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BYU-Idaho is producing higher and higher quality teacher candidates and has established a reputation for producing among the best prepared students regionally. Consequently, windows of opportunity have availed themselves to us to consider placements differently than we have in the past. Earlier attempts to do this were not possible.
As you are aware, student teaching placements have been accomplished in past semesters by gathering the names of students by area where they wanted to be placed, and then sending those lists off to the school districts those areas: Local, Boise, Las Vegas, Mesa, and Salt Lake. Our ability to control the quality of that placement diminished to nearly nothing at the point that those names moved from our hands to theirs. Further, with rare exception, the only person in the district that genuinely sought to assure certain quality outcomes was the cooperating teacher and in some cases, even they have not been committed to any specific outcomes. Thus, our office has and continues to investigate other approaches to student teaching that would assure a higher quality experience for every student. The idea of partner schools came of that desire.
Further, we believe that our students can be a great resource to schools when schools can come to depend on the resource and plan around it. They can reduce student teacher ratios, share ideas they have with their cooperating teachers based on best practices they learned on campus, ask questions that cause reflection on current practice, be involved in extracurricular activities, etc. We hope that you can be a resource to them. Further, the partnership is focused on collaboration and sharing between our faculty and their faculty. We hope they will tell us how to produce a better product. We hope to share research and experiences that could improve their practice. The dialogue will make us both better. In the end, the greatest benefactor will be the children in the schools we all serve.
While each partner school has varying levels of collaboration and advantages to us, each meets some basic parameters: Partner schools are those schools where we have commitments from the administrators to place at least one small cohort (3 to 5) of students each and every semester, increasing the continuity collaboration between their staff, our clinical faculty, and our campus faculty. Each partner school was selected by us or by district administration because the school leader and most or all of the staff are committed to improve their practice, to innovate, and to provide the highest quality experience to their students and ours. This translates into many advantages for us and our students:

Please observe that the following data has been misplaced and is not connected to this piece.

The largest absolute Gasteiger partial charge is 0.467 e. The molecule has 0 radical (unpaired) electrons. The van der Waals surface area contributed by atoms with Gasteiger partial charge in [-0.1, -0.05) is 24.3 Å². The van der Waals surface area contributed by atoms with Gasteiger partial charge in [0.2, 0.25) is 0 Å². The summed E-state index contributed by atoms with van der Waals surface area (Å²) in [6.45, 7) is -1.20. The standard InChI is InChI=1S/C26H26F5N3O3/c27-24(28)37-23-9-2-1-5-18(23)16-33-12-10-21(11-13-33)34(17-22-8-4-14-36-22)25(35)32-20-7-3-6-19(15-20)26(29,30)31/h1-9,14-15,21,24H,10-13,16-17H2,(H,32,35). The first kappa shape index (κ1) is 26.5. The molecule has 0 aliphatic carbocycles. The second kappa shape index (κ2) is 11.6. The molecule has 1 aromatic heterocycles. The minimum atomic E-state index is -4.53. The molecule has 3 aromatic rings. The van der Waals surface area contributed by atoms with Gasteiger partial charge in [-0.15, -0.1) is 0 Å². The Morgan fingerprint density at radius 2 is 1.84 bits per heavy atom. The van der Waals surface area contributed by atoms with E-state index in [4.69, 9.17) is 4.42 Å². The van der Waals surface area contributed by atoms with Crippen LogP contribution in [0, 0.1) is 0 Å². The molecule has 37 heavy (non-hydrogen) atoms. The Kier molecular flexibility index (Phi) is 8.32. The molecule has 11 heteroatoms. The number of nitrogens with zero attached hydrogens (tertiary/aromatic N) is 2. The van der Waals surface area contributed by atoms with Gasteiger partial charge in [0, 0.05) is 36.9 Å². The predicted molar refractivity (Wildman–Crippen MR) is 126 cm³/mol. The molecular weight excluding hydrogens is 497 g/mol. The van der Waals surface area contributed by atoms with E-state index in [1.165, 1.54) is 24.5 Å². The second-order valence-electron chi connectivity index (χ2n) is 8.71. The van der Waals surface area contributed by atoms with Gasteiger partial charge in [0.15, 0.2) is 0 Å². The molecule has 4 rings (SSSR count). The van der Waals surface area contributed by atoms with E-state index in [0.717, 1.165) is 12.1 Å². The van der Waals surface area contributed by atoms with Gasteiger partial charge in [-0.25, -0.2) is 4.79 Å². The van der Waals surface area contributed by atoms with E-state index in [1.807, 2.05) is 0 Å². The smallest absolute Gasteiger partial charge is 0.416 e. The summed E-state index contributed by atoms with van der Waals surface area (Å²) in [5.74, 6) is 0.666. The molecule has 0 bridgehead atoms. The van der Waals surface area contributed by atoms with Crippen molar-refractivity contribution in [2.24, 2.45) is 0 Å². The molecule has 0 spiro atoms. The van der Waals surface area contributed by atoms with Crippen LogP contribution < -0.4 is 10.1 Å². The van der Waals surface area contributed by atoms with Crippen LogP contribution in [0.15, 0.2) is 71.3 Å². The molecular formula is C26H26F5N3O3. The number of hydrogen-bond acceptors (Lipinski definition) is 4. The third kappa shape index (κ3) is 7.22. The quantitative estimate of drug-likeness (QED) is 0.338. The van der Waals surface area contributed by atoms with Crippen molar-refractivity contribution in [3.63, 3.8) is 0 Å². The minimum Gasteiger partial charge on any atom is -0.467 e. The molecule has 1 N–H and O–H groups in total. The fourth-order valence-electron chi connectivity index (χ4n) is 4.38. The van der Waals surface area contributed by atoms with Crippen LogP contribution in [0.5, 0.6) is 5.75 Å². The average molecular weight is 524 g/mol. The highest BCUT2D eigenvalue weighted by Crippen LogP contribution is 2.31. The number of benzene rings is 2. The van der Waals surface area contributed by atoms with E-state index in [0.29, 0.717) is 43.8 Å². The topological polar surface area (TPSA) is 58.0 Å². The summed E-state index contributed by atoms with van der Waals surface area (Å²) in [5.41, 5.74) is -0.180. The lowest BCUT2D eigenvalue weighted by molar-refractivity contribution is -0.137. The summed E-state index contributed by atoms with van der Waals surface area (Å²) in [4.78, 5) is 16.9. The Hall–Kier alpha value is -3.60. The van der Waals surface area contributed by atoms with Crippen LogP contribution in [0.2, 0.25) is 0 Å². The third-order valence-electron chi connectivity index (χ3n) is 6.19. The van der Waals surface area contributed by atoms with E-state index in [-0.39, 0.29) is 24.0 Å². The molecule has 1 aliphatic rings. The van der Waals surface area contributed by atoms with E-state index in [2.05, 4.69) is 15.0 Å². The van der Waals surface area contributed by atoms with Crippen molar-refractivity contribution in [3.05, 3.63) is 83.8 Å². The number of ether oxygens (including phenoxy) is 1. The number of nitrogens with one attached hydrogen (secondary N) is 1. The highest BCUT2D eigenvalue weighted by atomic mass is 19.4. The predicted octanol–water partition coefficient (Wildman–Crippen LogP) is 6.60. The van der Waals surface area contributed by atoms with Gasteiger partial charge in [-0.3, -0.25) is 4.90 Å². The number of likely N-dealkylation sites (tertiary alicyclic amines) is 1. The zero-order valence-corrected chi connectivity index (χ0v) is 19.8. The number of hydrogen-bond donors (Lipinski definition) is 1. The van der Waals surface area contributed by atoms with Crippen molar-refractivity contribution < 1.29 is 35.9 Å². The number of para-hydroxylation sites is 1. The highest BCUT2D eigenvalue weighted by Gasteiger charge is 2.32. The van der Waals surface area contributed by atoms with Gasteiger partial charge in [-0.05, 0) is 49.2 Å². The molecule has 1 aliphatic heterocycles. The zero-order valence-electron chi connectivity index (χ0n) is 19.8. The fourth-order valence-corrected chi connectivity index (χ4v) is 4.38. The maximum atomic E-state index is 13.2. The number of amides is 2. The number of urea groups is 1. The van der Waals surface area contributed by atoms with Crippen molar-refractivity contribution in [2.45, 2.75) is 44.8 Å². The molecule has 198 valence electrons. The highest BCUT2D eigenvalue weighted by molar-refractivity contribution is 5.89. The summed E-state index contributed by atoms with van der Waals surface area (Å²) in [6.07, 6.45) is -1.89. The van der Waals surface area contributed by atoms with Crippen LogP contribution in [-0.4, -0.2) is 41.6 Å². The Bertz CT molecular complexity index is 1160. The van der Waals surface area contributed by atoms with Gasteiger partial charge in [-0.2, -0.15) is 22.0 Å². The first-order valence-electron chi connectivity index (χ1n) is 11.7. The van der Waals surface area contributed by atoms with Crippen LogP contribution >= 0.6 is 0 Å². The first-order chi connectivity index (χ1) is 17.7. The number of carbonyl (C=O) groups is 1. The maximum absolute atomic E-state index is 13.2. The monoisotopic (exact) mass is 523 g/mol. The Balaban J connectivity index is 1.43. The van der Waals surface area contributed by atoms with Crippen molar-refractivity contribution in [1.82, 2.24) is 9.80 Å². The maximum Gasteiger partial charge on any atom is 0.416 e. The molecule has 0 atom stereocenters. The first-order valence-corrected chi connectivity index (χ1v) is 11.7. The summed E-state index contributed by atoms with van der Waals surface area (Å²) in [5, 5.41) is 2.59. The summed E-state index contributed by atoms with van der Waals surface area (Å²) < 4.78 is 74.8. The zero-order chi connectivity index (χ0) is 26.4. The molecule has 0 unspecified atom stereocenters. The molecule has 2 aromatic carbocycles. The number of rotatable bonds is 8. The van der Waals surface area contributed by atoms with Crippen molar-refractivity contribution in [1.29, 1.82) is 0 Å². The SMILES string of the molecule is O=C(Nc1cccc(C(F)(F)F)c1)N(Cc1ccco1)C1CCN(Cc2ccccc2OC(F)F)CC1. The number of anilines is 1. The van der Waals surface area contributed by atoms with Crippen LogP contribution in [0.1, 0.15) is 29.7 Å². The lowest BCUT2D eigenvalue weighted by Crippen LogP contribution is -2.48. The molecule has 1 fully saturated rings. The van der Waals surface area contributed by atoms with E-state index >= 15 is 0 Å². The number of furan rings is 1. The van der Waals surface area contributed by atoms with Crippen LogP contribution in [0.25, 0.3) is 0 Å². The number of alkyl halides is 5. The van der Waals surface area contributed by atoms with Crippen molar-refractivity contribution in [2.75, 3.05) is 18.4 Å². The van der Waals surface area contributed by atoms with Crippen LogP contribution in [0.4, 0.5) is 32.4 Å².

Partner schools benefit because principals will interview and select which students come to their schools and only students who are well prepared will be allowed to interview. Students can be selected to match the culture and climate of the school, to fulfill current or anticipate needs of the school (employment), and to address other concerns the school might have. The school will be able to plan on the arrival and resource that these students provide. The school will benefit from the infusion of energy and training on current best practices that our students will bring. The school will influence what and how we teach and we will influence what and how they teach.
The idea for partner schools was not mine but yours. I have discussed the need to such an experience with many of you over the last six years I have been on the faculty. We have hoped for a lab school and ways to increase the quality of our field experiences. I am only implementing what we have talked about over that time. As I have moved forward with these ideas, I have consulted with some of you more than others. I believe the doors that have opened to make this possible did not open by luck or good fortune, but by divine providence and intervention.
· School districts become partners with us in producing future employees that are better prepared and specifically prepared to the teach students within the climate and culture of that district.
· School districts will have the opportunity to change what is taught on our campus through regular dialogue about the areas of deficiencies our students have.
Because our students become a dependable resource to the schools, the schools can use them in ways that they have not been